I am so inspired and enthused that Sigal and Haley chose the topic of inclusion—one of the core Jewish values that has driven me in my work as director of Camp Ramah in the Berkshires—as the theme for this edition of Kesharim. I want to share my thoughts on this very important, very Jewish, and very “Camp” subject.
Many people have heard me compare Camp to a chessboard. Camp, like the game of chess, has rules. In order to function as it is supposed to, we must operate within the framework of those rules. Nonetheless, inclusion, at its core, is by no means necessarily contrary to “the rules” of Camp.
I’ve always known, and know now with even more conviction, that we cannot accept everyone who applies to Camp. While Camp may not be the right fit for every Jewish child at every stage of life, we must nonetheless aim to be as inclusive as possible, in order to achieve our mission, which states that CRB has a commitment to inclusion. I have always worked hard to have as many parents as possible make the choice to send their children to Camp and subsequently, to meet the needs of all our campers. We invest time and energy to work with families, and sometimes their care teams, to help every child feel comfortable as a Ramahnik.
CRB is proud to be one of the first Jewish camps to have a fully integrative program where campers live in bunks with the support of additional, specially trained bunk counselors. The idea, driven by our commitment to inclusivity, is simple. Children in Breira are not singled out.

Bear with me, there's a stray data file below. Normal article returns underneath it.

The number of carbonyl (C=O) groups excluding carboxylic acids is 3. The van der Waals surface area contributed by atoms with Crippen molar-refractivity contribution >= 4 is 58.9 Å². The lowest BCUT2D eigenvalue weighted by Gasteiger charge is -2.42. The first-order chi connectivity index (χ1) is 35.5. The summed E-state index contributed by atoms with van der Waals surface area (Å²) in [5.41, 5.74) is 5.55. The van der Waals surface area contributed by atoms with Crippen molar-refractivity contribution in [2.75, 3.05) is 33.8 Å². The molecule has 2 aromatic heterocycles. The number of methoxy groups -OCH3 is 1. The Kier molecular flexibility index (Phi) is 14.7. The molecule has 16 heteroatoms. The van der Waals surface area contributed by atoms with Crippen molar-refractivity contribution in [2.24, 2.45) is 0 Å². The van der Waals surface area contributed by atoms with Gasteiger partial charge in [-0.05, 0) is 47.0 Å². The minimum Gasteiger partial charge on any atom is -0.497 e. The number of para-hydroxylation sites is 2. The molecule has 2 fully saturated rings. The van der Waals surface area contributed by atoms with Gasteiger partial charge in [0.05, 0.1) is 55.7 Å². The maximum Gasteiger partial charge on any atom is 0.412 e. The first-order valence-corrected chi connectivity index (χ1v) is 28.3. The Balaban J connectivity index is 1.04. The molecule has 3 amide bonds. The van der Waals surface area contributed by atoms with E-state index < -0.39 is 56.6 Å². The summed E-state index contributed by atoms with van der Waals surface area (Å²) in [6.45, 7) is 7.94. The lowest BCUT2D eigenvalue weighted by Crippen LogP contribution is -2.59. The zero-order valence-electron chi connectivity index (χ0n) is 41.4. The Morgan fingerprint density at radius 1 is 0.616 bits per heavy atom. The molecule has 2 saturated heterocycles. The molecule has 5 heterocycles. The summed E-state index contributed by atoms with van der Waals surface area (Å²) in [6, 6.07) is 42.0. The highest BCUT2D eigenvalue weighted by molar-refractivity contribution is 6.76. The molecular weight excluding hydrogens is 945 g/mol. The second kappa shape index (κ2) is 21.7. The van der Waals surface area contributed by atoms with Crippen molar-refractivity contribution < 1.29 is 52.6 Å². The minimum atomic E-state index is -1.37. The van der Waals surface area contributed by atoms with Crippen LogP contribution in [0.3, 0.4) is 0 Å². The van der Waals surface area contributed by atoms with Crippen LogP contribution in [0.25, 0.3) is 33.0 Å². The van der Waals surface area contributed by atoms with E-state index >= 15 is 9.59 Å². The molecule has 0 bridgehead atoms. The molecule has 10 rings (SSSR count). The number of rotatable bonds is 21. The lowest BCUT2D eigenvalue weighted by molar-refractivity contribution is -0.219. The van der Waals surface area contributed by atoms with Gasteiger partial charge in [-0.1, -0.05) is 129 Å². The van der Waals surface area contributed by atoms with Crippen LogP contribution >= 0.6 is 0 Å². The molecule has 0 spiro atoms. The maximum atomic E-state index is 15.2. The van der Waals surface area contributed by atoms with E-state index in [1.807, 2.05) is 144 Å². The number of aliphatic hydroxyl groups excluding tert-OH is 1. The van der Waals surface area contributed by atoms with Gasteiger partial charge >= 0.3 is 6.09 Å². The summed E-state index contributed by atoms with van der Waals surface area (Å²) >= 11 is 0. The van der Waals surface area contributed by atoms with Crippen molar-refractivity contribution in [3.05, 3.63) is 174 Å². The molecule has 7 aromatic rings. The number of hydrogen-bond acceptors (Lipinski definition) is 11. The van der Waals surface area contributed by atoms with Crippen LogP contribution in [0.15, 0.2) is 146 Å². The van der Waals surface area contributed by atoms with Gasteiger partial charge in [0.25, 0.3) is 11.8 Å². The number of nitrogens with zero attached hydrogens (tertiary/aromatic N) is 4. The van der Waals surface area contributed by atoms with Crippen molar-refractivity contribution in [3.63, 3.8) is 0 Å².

We recognize nonetheless that Breira may still not be the right fit for every camper who is in need of extra support. After our Breira director spends time with a child and the child’s parents, we decide together if CRB is an appropriate environment for the child. When necessary, we have guided families to other Jewish camps that may better serve the child’s needs. The Ramah Tikvah programs often provide the right setting. At the core of our mission is the intention to make every summer experience a transformative Jewish experience. If we think that we cannot provide that for a family, it is our obligation to try to facilitate a better match for that child so that each and every Jewish child can experience Judaism in that way.
I have always felt a sense of pride that I run a camp in which inclusion is a priority. Camp is a place where every child can explore, take risks, grow and become the best version of themselves. I am proud that we work to include as many children in this transformative Jewish experience as possible.
I welcome conversations on this topic and any others related to Camp. Please feel comfortable sharing your thoughts with me.